After four years of redesign, fund-raising and political bickering, the Westminster City Council unanimously approved a Vietnam War memorial for the Civic Center.
"It's been a long time coming, longer than it should have been, but it will be special," said Councilman Frank Fry, a World War II veteran who proposed the project.
The bronze memorial--12 feet tall on a 5-foot-high concrete base--will show two soldiers, one American and one Vietnamese, standing side by side and surrounded by flags.
It will be the centerpiece of a plaza that will include a fountain, an eternal flame and electronic kiosks where visitors can learn more about the war and look up the names of American and Vietnamese casualties.
The sculptor is Tuan Nguyen, 38, who came to the United States in 1988 after numerous failed attempts to escape Vietnam.
The plaza will be part of a new 1.4-acre city park in what is now an empty lot. Completion of the project is expected by the end of 2002, said Community Development director Don Anderson.
Plaza Envisioned as Focal Point for Visitors
City officials are convinced that the memorial will become a focal point for visitors to Little Saigon, the largest expatriate Vietnamese community.
"Nothing can replace our wall [the Vietnam Memorial in Washington], but for the West Coast this will be an important stop for visitors to the county," said Craig Mandeville, a Vietnam veteran and a member of the Vietnam War Memorial committee that Fry put together.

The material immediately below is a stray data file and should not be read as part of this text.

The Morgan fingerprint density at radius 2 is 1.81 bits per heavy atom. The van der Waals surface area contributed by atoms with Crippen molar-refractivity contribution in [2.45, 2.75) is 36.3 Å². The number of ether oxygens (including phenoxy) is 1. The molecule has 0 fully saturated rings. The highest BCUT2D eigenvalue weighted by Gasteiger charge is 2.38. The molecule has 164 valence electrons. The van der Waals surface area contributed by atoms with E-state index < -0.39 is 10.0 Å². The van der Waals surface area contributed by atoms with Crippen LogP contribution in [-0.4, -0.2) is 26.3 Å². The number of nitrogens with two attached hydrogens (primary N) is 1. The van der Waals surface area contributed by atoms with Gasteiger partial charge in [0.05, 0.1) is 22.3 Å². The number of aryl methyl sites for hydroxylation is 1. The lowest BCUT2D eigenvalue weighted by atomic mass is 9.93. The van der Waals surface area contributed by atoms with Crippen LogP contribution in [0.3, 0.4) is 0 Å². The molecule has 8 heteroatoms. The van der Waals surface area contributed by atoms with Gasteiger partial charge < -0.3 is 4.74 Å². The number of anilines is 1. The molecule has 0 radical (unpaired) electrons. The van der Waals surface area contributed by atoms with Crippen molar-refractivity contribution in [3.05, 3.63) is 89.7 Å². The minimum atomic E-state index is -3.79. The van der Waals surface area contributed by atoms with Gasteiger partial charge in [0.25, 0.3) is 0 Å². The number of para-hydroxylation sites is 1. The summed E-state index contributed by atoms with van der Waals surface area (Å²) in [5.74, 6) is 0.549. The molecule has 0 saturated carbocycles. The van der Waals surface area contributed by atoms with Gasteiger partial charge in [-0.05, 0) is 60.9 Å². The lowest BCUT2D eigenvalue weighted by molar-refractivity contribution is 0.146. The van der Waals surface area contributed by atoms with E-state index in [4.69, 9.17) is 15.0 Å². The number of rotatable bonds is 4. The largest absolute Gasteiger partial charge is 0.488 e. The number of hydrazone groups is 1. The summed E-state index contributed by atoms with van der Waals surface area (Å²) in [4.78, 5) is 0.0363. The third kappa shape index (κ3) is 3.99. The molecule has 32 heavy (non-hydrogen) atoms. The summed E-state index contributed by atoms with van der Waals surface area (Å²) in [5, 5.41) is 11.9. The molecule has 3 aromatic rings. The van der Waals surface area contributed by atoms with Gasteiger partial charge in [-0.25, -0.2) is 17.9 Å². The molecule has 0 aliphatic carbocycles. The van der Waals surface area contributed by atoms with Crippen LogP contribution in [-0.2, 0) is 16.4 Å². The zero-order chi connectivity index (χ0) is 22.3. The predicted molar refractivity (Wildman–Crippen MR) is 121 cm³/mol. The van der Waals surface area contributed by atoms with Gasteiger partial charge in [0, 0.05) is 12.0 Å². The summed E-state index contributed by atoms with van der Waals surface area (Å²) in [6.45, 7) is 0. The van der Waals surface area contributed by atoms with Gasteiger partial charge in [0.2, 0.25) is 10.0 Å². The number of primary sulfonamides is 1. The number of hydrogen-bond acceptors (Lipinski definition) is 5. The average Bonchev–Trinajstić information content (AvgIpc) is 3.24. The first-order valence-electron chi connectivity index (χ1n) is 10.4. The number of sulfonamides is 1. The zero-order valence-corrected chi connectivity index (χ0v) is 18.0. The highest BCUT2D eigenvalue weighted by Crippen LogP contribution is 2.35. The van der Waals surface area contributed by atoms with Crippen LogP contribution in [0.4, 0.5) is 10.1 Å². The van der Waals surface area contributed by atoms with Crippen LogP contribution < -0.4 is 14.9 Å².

The memorial's executive committee has raised more than $550,000, most of it in small contributions from the Vietnamese community.
Some officials say an additional $300,000 is needed before architectural plans can be completed.
The approval culminates a sometimes rocky effort to erect a memorial. Early designs--two soldiers shaking hands, a flag between two soldiers--never panned out.
The project drew criticism after it was revealed that it could not be completed for its original $500,000 estimate.
The City Council initially balked at placing the memorial at the Civic Center, which upset some in the community, while others considered a private memorial inappropriate for city property.
When the final vote came Wednesday night, one resident showed up in opposition.
A Special Significance for Vietnamese Emigres
Fry accepted congratulations afterward.
"At first, my thought was a memorial for Americans who had returned from that war," Fry said.
"They were coming back unappreciated. But as I began to talk to more and more of my Vietnamese friends, I realized that we weren't the only side that suffered losses; many Vietnamese lost loved ones too."
Minhduc Ngoc Ho, another member of the memorial committee, predicts that the project will become important to Vietnamese Americans in part because memorials to their military dead have been torn down in their homeland.
"The Communist government in Vietnam wiped out everything, even the graves," he said. "We have nothing left in Vietnam to even show that our people died in battle there."
Committee members say completing the actual statue at the park site is only part of their job.
They are researching names of South Vietnamese casualties for the kiosk. More than 58,000 Americans and about 220,000 members of the South Vietnamese armed forces died in that war.
"Records for the Vietnamese military were not always kept in one central location," said Jo Porter, another committee member.
"Finding all those names is important to us, but it's going to be a long process."